Because of the demands of the Gallipoli campaign the barrage which was begun in 1915 was never entirely effective as there were not enough allied ships to man it effectively the system being called a large sieve through which U boats could pass with impunity.

In 1915 and 1916 there were a number of raids mounted by the Austro-Hungarian Navy against the barrage however the largest and most dramatic occurred early in the morning of 15th May 1917.

During a short naval engagement three Austrian destroyers and two cruisers sank fourteen allied drifters, HMS: Admirable, Avondale, Coral Haven, Craignoon, Felicitas, Girl Gracie, Girl Rose, Helenora, Quarry Knowe, Selby, Serene, Taits, Transit and Young Linnett.

Along with most of his crew mates George was picked up by an Austrian cruiser and taken to the Port of Cattero.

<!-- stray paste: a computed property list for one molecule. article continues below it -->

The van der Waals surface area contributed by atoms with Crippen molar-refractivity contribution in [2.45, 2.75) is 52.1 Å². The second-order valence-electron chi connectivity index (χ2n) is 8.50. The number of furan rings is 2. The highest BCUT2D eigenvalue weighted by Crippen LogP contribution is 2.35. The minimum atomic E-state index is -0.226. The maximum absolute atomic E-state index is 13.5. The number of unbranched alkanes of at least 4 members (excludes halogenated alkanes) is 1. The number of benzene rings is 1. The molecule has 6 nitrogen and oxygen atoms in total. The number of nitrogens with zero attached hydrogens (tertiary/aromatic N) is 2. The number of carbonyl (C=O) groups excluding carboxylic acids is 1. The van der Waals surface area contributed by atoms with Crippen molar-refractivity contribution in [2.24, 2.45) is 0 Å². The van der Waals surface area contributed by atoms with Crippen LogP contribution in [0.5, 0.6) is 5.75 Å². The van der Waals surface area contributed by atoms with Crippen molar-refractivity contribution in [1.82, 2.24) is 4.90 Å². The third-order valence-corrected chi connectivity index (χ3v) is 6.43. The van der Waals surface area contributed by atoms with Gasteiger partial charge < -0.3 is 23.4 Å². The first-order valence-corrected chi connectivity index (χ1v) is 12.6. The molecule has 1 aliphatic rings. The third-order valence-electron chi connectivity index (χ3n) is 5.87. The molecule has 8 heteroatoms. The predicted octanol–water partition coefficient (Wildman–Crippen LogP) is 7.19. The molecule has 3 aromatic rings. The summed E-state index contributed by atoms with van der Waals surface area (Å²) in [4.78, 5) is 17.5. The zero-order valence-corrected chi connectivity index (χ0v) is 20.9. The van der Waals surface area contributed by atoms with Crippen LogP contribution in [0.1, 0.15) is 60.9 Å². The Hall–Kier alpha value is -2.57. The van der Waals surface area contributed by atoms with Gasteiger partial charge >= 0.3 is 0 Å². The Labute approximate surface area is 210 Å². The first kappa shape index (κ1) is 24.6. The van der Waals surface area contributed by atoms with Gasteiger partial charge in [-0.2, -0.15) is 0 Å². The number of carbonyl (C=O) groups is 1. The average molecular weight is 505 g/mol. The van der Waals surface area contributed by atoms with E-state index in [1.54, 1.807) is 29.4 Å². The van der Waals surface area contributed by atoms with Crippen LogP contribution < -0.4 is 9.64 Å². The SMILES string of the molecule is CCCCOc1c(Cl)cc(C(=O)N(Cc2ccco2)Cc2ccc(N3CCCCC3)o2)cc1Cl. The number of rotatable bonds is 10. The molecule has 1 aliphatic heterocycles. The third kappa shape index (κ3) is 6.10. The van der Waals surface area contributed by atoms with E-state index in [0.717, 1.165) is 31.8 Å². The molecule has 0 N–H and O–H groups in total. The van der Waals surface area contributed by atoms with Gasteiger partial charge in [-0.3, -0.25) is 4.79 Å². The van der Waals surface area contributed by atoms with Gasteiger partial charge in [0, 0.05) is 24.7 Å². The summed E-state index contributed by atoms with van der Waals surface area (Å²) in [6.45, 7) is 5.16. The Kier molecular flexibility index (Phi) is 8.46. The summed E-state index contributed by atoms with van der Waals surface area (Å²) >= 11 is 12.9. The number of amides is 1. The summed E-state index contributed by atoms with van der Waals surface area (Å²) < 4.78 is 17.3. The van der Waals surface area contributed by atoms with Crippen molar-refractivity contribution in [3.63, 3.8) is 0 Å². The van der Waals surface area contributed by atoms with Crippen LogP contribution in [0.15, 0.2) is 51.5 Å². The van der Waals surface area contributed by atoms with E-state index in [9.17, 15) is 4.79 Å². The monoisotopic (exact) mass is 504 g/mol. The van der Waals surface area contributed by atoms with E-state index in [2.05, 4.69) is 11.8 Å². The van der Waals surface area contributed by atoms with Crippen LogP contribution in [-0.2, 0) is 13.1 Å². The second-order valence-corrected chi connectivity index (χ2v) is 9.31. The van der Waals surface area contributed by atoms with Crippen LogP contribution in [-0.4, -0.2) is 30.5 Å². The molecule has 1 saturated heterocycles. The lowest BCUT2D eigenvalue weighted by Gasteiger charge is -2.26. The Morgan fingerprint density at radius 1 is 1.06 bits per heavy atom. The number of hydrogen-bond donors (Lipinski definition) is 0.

From this point accounts of what happened next vary as the Austrians split up naval officers from basic ratings. George certainly talked about going on a three day journey to Graz by cattle truck, locked up in a fortress in the middle of the city for several days, then walking in his bare feet through Prague and marching past Russian prisoners of war for 24 hours. He noticed they only had one boot for every hundred men. This sight made quite an impression on him. When he was an old man he told me he had great admiration for the Russian people. He thought they really pulled up their boot straps from the time he saw so many of them in 1917 to then become the first nation to put a man into space 50 years later.